Based on the latest B31.1 requirements, the CPS Program Plan is tailored to meet your requirements especially regarding the scheduling of NDT inspections over multiple outages to distribute costs and meet outage budget constraints
2018 Spring/Summer Training Schedule
Join us in Deer Park Utah, USA in May or Sophia-Antipolis, France in June for HRSG & Combined Cycle training. Don't miss our Early-bird discounts! See our training page for more details.
2018 Spring/Summer Training Schedule Announced
Tetra Engineering announces the 2018 spring/summer training schedule! Join us in Deer Park Utah, USA in May or Sophia-Antipolis, France in June for HRSG & Combined Cycle training. See our training page for more details.
Recent Projects: Increasing HRSG Thermal Efficiency
The Power Plant Simulator & Designer (PPS&D) provides state-of-the-art capabilities for modeling and simulating the operation of nearly any type of thermal power plant. Originally developed by KED GmbH in Germany for use by boiler OEMs in their detailed design work, PPS&D has since been used by numerous clients worldwide for simulating the operation of many types of boilers and thermal power plants.
Using this powerful tool, Tetra can model power plants and use simulations to assess the impact of modifications done to equipment, or operating conditions. Recently, Tetra used this method to evaluate the impact of lowering the approach temperature of the LP Economiser for one of our clients. In addition to ensuring safe operations, by looking at potential steaming in the economizer and the risk of Flow-Accelerated Corrosion (FAC), it was found that the overall HRSG efficiency could be increased by 1% leading to an increase in power output for the steam turbine of 1MW. The overall efficiency increase is estimated to lead to an increase in revenue by over 400.000 EURO/year.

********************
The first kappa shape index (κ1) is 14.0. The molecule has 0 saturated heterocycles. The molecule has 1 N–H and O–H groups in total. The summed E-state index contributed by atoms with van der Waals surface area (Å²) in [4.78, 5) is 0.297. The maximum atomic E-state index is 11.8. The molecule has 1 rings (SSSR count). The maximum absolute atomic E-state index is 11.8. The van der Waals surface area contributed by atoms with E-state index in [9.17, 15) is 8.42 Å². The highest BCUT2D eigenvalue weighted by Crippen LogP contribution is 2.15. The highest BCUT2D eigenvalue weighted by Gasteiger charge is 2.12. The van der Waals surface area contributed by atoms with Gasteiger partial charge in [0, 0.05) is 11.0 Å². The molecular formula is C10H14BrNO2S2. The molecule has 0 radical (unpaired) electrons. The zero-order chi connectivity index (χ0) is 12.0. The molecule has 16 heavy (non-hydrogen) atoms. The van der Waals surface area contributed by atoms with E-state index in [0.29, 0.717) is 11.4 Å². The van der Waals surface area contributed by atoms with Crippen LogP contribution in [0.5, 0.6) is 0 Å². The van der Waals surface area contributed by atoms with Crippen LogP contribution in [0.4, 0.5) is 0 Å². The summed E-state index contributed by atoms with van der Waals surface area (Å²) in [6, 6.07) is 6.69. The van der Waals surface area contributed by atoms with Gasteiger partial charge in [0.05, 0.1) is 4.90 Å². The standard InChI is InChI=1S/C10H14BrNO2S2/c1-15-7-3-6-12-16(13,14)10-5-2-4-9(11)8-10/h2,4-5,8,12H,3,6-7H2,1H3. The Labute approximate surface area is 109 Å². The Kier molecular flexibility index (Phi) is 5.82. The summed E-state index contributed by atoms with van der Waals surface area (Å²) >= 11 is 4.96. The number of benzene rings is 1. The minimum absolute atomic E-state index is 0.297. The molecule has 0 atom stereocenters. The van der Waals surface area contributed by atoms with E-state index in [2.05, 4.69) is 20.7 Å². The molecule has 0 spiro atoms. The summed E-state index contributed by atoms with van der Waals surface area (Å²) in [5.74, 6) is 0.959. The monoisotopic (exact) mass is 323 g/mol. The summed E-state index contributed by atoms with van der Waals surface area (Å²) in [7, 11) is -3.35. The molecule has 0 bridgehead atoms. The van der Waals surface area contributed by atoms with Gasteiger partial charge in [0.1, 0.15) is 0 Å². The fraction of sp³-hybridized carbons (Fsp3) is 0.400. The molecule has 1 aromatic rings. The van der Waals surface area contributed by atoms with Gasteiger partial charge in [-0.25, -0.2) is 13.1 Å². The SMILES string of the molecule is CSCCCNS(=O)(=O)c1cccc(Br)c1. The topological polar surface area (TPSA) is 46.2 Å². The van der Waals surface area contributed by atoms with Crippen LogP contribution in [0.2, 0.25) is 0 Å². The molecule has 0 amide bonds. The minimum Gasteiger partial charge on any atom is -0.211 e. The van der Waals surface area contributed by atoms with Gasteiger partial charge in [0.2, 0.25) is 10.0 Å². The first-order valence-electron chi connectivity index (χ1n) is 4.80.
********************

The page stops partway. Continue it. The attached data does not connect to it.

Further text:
Technical Tidbits from the HRSG Inspection Planning Guide
The inspection of drums is a key element in determining the general condition of the waterside pressure boundary of the HRSG components and the quality of the water treatment program. They are a “window” on what the inside of the water-filled or steam and water-filled tubes and headers in the various pressure circuits (HP, IP or LP) might look like. Basic inspection is visual, yet often complemented by UT, and PT/MT examinations.One of the key items of interest is surface passivation. The HP drum should typically have a dark grey adherent surface layer, characteristic of magnetite, below the maximum waterline. Above the maximum water line there may be some light red coloration, indicating a mix of magnetite and hematite. Yet surface color can deceive, drums with “abnormal” color may simply reflect a specific water chemistry and process condition history. The experience of the inspector comes into play in these cases, to decide whether what is observed is indicative of a real problem or simply reflects a harmless difference.